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Most area localities lagging behind in recycling, according to state report
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By RUSTY DENNEN
Despite a stronger push toward recycling in recent years, all but two area localities fell behind the Virginia average, according to the latest state report.
Only the Rappahannock Regional Solid Waste Management Board, which handles trash disposal and recycling for Fredericksburg and Stafford County, was above the 38.6 percent statewide average in the Virginia Department of Environmental Quality's report for 2009, which was released last week.
The R-Board's recycling rate--the percentage of solid waste recycled--was 45.4 percent, among the highest in Virginia. One reason is the R-Board's switch to a "single stream" waste system in 2008.
Recycle America, a subsidiary of Waste Management Inc., picks up and sorts the materials for sale to end users. Its single-stream process results in an average recovery of up to 30 percent more recyclable materials while maintaining material quality equal to, if not better than, traditional recycling processes.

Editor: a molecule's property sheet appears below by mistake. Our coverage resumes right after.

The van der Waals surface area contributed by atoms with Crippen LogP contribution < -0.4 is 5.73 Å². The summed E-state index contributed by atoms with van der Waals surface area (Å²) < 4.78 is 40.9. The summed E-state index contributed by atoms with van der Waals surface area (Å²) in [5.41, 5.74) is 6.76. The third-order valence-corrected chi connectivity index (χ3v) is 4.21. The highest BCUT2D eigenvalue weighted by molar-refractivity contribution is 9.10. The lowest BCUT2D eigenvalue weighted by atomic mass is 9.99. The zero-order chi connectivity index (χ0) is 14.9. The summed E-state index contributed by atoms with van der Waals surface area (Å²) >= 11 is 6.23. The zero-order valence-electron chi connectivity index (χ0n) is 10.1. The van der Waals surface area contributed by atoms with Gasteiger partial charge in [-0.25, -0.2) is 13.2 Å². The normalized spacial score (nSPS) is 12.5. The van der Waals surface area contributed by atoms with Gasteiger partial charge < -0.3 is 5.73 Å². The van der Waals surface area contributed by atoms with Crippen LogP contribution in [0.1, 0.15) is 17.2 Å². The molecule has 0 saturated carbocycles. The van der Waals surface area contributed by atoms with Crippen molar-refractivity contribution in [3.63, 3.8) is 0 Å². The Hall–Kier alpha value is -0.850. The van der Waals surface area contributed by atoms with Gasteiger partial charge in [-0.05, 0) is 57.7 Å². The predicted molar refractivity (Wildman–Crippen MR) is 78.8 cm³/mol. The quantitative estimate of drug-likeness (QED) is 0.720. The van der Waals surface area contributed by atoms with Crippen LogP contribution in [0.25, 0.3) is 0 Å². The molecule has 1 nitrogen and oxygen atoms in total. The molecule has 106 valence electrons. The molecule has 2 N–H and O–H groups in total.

Next-highest in the region was Spotsylvania County, at 37.3 percent. Louisa County came in third, at 35.8 percent.
Each locality or planning unit, composed of a group of localities, must recycle at least 25 percent of materials collected unless its population density is less than 100 people per square mile or its unemployment rate is 50 percent or more above the statewide average. Localities meeting those criteria, including several in the Fredericksburg area, had to have a recycling rate of at least 15 percent.
Falling short of the goal were the Northern Neck planning unit, which includes Lancaster, Northumberland, Richmond and Westmoreland counties, at 22.1 percent; Orange County, 21.5 percent; King George County, 20 percent; and Caroline County, 15.3 percent.
Recycled materials mainly include paper, metal, plastic, glass, yard waste, wood, textiles, tires, oil and filters, antifreeze, auto bodies, batteries and electronics.
The top recycler in the state was the Central Virginia Waste Management Authority--including Richmond and its suburbs--at 52.8 percent.Read the report: deq.virginia.gov/export/sites/default/recycle/Annual RRR2009Final.pdf
Call2Recycle, a national company that collects used batteries and cell phones, says a well-designed program to recycle items "can enhance a brand, generate loyalty and make a major impact on environmental preservation." It has these tips for companies aiming for better results:
Avoid collection kiosks that resemble trash cans, and move them away from trash bins.
Take-back kiosks should be shaped to fit the items for recycling.
Kiosks should be visible and near an entrance.
Train employees to implement recycling programs.call2recycle.org/ beyondthebin